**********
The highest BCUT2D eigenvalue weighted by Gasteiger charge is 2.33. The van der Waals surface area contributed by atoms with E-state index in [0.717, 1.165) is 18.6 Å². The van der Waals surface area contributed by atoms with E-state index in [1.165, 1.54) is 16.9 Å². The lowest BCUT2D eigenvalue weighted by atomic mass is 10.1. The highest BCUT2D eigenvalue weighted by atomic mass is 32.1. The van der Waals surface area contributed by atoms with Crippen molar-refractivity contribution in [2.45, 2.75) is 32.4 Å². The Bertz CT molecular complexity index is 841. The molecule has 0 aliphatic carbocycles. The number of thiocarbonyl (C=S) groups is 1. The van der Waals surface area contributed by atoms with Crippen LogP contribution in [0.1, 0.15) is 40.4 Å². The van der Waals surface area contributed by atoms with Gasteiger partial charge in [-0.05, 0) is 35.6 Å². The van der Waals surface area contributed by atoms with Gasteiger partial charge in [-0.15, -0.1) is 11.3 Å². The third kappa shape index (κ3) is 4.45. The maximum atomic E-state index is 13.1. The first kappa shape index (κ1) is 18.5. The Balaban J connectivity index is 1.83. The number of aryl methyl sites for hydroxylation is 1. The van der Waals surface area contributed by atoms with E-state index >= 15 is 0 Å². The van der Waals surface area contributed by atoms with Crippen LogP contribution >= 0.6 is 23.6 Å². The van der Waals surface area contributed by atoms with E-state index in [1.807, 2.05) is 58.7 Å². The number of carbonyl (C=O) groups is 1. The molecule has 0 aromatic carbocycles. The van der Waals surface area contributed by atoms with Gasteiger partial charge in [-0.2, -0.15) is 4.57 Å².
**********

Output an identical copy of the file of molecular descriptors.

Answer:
The highest BCUT2D eigenvalue weighted by Gasteiger charge is 2.33. The van der Waals surface area contributed by atoms with E-state index in [0.717, 1.165) is 18.6 Å². The van der Waals surface area contributed by atoms with E-state index in [1.165, 1.54) is 16.9 Å². The lowest BCUT2D eigenvalue weighted by atomic mass is 10.1. The highest BCUT2D eigenvalue weighted by atomic mass is 32.1. The van der Waals surface area contributed by atoms with Crippen molar-refractivity contribution in [2.45, 2.75) is 32.4 Å². The Bertz CT molecular complexity index is 841. The molecule has 0 aliphatic carbocycles. The number of thiocarbonyl (C=S) groups is 1. The van der Waals surface area contributed by atoms with Crippen LogP contribution in [0.1, 0.15) is 40.4 Å². The van der Waals surface area contributed by atoms with Gasteiger partial charge in [-0.05, 0) is 35.6 Å². The van der Waals surface area contributed by atoms with Gasteiger partial charge in [-0.15, -0.1) is 11.3 Å². The third kappa shape index (κ3) is 4.45. The maximum atomic E-state index is 13.1. The first kappa shape index (κ1) is 18.5. The Balaban J connectivity index is 1.83. The number of aryl methyl sites for hydroxylation is 1. The van der Waals surface area contributed by atoms with E-state index >= 15 is 0 Å². The van der Waals surface area contributed by atoms with Crippen LogP contribution >= 0.6 is 23.6 Å². The van der Waals surface area contributed by atoms with E-state index in [1.807, 2.05) is 58.7 Å². The number of carbonyl (C=O) groups is 1. The molecule has 0 aromatic carbocycles. The van der Waals surface area contributed by atoms with Gasteiger partial charge in [-0.2, -0.15) is 4.57 Å².